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Problem-based learning approach in marine engineering education using mobile devices and Internet toolsThe skills of Marine Engineering graduates should be strongly oriented to problem solving forsituations without external direct assistance. Marine professionals should also be able to take rightdecisions under difficult situations like emergencies. By the other way work-group and job planningis an every day requirement, specially when doing maintenance and reparation tasks. By contrastmarine technology has advanced quickly and knowledge recycling is a must on every shippingcompany, but operation and maintenance procedures have usually to be learnt on the go.During last decades, marine engineering students had not got immersed into a real challenge workenvironment until going onboard for the first time when finishing their studies. The adoption of aproblem-based learning is intended to solve this situation, so students will have a closer contactwith real decision-taking and auto-learning situations on earlier stages. We pretend to create moreengaging experiences and introduce our students into real collaborative environments usingtechnologies, specially those based on mobile devices and Internet tools.On a very first stage, we have planned experiences with first and third year marine engineeringstudents. On average, our first year students do not associate ITs and computers to learning usesdifferent than Internet searching and schoolwork authoring. By other hand, most of them are used toa traditional teacher-focused learning. Third year students are more used to ITs, but are notexperienced in collaborative online tools. They also have not previous experience in problem basedlearning like first year students.Our experiences are focused on two first semester subjects: Applied Chemistry (first year) andAutomation and Controls (third year). Both experiences use a similar procedure, but while the firstis restricted to only one specific experience with a randomly selected small group of students, thesecond shows a mayor turnaround as the experience has been extended to all students and subject’scurricula. Depending on how problem based learning is designed different behaviors are shown. Onfirst-year Applied Chemistry the experiences are restricted to two groups of students and oneconcept for each one. The first one worked on fluid density and the second studied fluid viscosity.There was a lack of motivation for both groups of students: by the first session about 50% ofstudents decided not to participate, even they were advised that they did not had any other optionsfor this part of the curricula on this subject. We have discovered an initial repulse by students moreused to a traditional deductive learning. We also think that the use of collaborative tools cancontribute to this effect, given the additional effort required by students to create initial work-groupdynamics. By contrast, a better behavior is shown after few weeks on third year students. In thiscase, it was not just an experience, but the whole subject was redesigned for a problem basedlearning approach. Only 10% of students did not participate on this experience, but was mostlycaused because of schedule issues. Some initial difficulties arose during the first weeks: lack ofcommunication between students, some conflicts between group members and the required quicklearning by students of the required tools during a short period of time (IT tools, collaborativesoftware and augmented reality technologies).By the end of this semester, we pretend to evaluate the students motivation and satisfactioncompared to their grading results. For this purpose we have designed a scoring rubric and quizzes inorder to have visible results for this experiences. This work will permit us to analyze the lack ofmotivation when introducing a partial problem based learning strategy compared to a fullimmersive planning. We also expect to obtain positive results and also information about thebehavior of this methodology and the corresponding impact on the graduates experiences onboard.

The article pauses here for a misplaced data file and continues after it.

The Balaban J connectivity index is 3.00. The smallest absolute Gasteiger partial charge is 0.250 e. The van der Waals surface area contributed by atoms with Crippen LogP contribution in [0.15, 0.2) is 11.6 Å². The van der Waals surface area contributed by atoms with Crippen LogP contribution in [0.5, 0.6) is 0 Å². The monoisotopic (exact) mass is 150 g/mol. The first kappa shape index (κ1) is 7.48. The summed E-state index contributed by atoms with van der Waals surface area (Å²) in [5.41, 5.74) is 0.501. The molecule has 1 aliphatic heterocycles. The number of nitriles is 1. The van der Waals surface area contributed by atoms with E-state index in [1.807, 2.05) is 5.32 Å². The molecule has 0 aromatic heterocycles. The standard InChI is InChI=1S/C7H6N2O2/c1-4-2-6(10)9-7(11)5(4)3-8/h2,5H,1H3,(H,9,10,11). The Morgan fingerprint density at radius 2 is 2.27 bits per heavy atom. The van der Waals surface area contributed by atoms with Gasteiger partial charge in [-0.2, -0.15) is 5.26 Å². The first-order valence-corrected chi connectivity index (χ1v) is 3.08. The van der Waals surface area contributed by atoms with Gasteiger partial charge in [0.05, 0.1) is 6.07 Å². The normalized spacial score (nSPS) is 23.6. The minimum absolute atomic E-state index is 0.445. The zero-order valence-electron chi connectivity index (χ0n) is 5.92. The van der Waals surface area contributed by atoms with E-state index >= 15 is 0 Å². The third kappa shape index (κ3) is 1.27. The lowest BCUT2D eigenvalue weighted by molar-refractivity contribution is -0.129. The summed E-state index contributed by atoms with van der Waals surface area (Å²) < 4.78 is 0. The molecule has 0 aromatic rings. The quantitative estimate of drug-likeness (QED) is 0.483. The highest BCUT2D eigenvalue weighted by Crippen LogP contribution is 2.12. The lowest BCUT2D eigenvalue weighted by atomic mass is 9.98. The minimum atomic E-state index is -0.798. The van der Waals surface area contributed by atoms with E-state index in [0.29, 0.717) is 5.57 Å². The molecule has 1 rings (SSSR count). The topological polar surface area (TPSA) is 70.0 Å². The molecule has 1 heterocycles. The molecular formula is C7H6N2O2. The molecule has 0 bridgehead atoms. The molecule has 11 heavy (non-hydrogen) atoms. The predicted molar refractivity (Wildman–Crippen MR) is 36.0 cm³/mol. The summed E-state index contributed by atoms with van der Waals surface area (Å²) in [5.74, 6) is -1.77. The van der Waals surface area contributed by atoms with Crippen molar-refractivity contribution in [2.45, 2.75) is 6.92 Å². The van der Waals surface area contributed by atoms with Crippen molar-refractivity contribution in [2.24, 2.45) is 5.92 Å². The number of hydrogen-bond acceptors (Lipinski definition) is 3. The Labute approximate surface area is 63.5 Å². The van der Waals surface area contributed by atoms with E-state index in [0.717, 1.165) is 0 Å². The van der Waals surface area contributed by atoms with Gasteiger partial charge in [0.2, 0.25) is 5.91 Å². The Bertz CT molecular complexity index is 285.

Mora, C. E., & Martin-Gutierrez, J., & Añorbe-Diaz, B., & MELLADO, R. C., & Marrero, A. G. (2014, June), Real Collaborative Environments Using Technologies Based on Mobile Devices and Internet Tools Paper presented at 2014 ASEE Annual Conference & Exposition, Indianapolis, Indiana. 10.18260/1-2--22962